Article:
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Animal Farm

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Animal Farm Cover

ISBN13: 9780451526342
ISBN10: 0451526341
Condition: Standard
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Synopses & Reviews

Publisher Comments:

Animal Farm was George Orwell's satirical shot at the then-new totalitarianism of the left. It is so accurate that no one has been able to do it better or more effectively, or even come close. Who can forget "All Animals Are Created Equal, But Some Are More Equal Than Others." By putting wisdom in the mouths of animals, Orwell uses an age-old artifice and proves again how the pen can be mightier than the sword.

Synopsis:

Revisit Orwell’s classic satire Animal Farm

As ferociously fresh as it was more than a half century ago, this remarkable allegory of a downtrodden society of overworked, mistreated animals and their quest to create a paradise of progress, justice, and equality is one of the most scathing satires ever published. As readers witness the rise and bloody fall of the revolutionary animals, they begin to recognize the seeds of totalitarianism in the most idealistic organization—and in the most charismatic leaders, the souls of the cruelest oppressors.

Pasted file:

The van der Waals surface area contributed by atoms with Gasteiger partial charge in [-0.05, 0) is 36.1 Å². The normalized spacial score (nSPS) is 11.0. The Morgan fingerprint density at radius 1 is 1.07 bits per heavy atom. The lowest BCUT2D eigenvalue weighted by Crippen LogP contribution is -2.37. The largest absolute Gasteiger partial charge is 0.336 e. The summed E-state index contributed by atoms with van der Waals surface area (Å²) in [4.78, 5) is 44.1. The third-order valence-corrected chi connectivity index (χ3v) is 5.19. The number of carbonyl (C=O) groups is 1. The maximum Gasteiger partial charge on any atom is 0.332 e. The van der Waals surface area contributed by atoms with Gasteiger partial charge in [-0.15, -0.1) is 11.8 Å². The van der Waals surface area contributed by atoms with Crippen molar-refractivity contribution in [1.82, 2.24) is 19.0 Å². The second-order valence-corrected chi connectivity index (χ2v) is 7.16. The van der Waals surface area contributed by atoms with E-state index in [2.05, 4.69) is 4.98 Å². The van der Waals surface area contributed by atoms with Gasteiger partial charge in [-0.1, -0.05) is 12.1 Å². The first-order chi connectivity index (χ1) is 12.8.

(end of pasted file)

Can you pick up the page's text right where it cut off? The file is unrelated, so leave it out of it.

Synopsis:

Orwell's brilliant 1946 satire, chronicling a revolution staged by the animals on Mr. Jones's farm.

About the Author

Eric Arthur Blair (George Orwell) was born in 1903 in India, where his father worked for the Civil Service. The family moved to England in 1907 and in 1917 Orwell entered Eton, where he contributed regularly to the various college magazines. From 1922 to 1927 he served with the Indian Imperial Police in Burma, an experience that inspired his first novel, Burmese Days (1934). Several years of poverty followed. He lived in Paris for two years before returning to England, where he worked successively as a private tutor, schoolteacher and bookshop assistant, and contributed reviews and articles to a number of periodicals. Down and Out in Paris and London was published in 1933.